NASCAR lifted its suspension of Kurt Busch on Wednesday and ruled the former champion can compete in the title Chase should he qualify.
Busch missed the first three races of the season when NASCAR suspended him for an alleged domestic assault on his ex-girlfriend. He was suspended two days before the season-opening Daytona 500, and lost two rounds of appeals the day before the race.
The Delaware attorney general last week declined to charge Busch for the September incident with Patricia Driscoll. Also last week, NASCAR said Busch was following a path to reinstatement.
NASCAR said Busch complied with all requirements of the program, but is under indefinite probation.
"We have made it very clear to Kurt Busch our expectations for him moving forward, which includes participation in a treatment program and full compliance with all judicial requirements as a result of his off-track behavior," NASCAR executive vice president Steve O'Donnell said.
O'Donnell said when it became clear Busch would not be charged, it "removed a significant impediment" to his reinstatement.
"He has fully complied with our reinstatement program during his suspension and the health care expert who conducted his evaluation recommended his immediate return," O'Donnell said.
Busch will return to his Stewart-Haas Racing team this weekend at Phoenix.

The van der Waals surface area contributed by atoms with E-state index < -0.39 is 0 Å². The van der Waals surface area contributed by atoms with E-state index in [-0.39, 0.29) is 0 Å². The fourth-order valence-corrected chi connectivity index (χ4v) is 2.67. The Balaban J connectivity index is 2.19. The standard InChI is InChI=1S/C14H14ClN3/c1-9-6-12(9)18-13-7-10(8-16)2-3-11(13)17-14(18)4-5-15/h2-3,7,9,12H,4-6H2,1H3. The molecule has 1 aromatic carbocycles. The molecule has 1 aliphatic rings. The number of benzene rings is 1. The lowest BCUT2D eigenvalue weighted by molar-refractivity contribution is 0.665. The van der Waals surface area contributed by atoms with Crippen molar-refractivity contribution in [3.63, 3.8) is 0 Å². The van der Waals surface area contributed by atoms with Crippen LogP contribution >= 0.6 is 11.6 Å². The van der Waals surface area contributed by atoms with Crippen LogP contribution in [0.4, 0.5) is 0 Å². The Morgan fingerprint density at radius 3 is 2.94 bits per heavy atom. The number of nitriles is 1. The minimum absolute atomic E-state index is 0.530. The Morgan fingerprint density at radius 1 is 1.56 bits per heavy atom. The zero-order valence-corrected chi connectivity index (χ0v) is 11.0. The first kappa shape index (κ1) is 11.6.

"We appreciate the steps Kurt Busch has made while following NASCAR's process for reinstatement," SHR general manager Joe Custer said. "He has taken this path seriously, which allowed him to return to our race team. With his reinstatement and the conclusion by the Delaware Attorney General to not file charges, our focus is on the future."
Team co-owner Gene Haas had indicated on Sunday the team's top concern was Busch's championship eligibility.
The new Chase for the Sprint Cup championship format introduced last season gives drivers an automatic berth into the 16-driver field with a victory during the regular season. But, a driver must be ranked inside the top 30 in points to use that automatic berth.
Busch currently has no points in the No. 41 Chevrolet, a car Haas pays for out of pocket specifically for Busch.
Busch still must comply with guidelines set by Family Court Commissioner David Jones, who granted the no-contact order for Driscoll that led to his Feb. 20 suspension. Jones wrote in his opinion that he believed there's real possibility Busch will lash out again and has a propensity to lose control in response to disappointing or frustrating situations involving racing.
Jones ordered Busch to be evaluated to see if there is a "treatable mental health condition." He also said Busch must follow any suggested treatment plans.
Busch is appealing Jones' ruling, and NASCAR will allow that to play out.